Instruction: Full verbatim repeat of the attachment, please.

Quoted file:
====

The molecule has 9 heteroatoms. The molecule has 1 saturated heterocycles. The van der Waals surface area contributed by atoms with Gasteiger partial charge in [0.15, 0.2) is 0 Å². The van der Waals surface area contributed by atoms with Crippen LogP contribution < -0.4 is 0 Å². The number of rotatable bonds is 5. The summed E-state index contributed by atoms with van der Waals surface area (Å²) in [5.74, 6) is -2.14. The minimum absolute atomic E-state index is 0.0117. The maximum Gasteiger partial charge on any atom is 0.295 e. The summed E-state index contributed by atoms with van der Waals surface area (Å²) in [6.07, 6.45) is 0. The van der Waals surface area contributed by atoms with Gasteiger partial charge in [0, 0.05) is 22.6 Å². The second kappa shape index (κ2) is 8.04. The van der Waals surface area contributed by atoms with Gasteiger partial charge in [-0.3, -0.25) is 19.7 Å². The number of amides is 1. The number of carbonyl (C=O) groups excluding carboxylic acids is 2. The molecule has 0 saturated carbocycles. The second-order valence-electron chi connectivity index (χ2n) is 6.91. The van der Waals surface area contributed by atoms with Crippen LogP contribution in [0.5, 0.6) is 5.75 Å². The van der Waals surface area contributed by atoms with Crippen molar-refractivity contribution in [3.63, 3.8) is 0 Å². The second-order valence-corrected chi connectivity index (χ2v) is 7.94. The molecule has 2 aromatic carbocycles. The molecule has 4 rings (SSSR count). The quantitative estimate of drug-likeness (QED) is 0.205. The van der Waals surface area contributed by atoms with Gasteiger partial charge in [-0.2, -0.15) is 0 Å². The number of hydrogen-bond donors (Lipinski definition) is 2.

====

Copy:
The molecule has 9 heteroatoms. The molecule has 1 saturated heterocycles. The van der Waals surface area contributed by atoms with Gasteiger partial charge in [0.15, 0.2) is 0 Å². The van der Waals surface area contributed by atoms with Crippen LogP contribution < -0.4 is 0 Å². The number of rotatable bonds is 5. The summed E-state index contributed by atoms with van der Waals surface area (Å²) in [5.74, 6) is -2.14. The minimum absolute atomic E-state index is 0.0117. The maximum Gasteiger partial charge on any atom is 0.295 e. The summed E-state index contributed by atoms with van der Waals surface area (Å²) in [6.07, 6.45) is 0. The van der Waals surface area contributed by atoms with Gasteiger partial charge in [0, 0.05) is 22.6 Å². The second kappa shape index (κ2) is 8.04. The van der Waals surface area contributed by atoms with Gasteiger partial charge in [-0.3, -0.25) is 19.7 Å². The number of amides is 1. The number of carbonyl (C=O) groups excluding carboxylic acids is 2. The molecule has 0 saturated carbocycles. The second-order valence-electron chi connectivity index (χ2n) is 6.91. The van der Waals surface area contributed by atoms with Crippen LogP contribution in [0.5, 0.6) is 5.75 Å². The van der Waals surface area contributed by atoms with Crippen molar-refractivity contribution in [3.63, 3.8) is 0 Å². The second-order valence-corrected chi connectivity index (χ2v) is 7.94. The molecule has 2 aromatic carbocycles. The molecule has 4 rings (SSSR count). The quantitative estimate of drug-likeness (QED) is 0.205. The van der Waals surface area contributed by atoms with Gasteiger partial charge in [-0.2, -0.15) is 0 Å². The number of hydrogen-bond donors (Lipinski definition) is 2.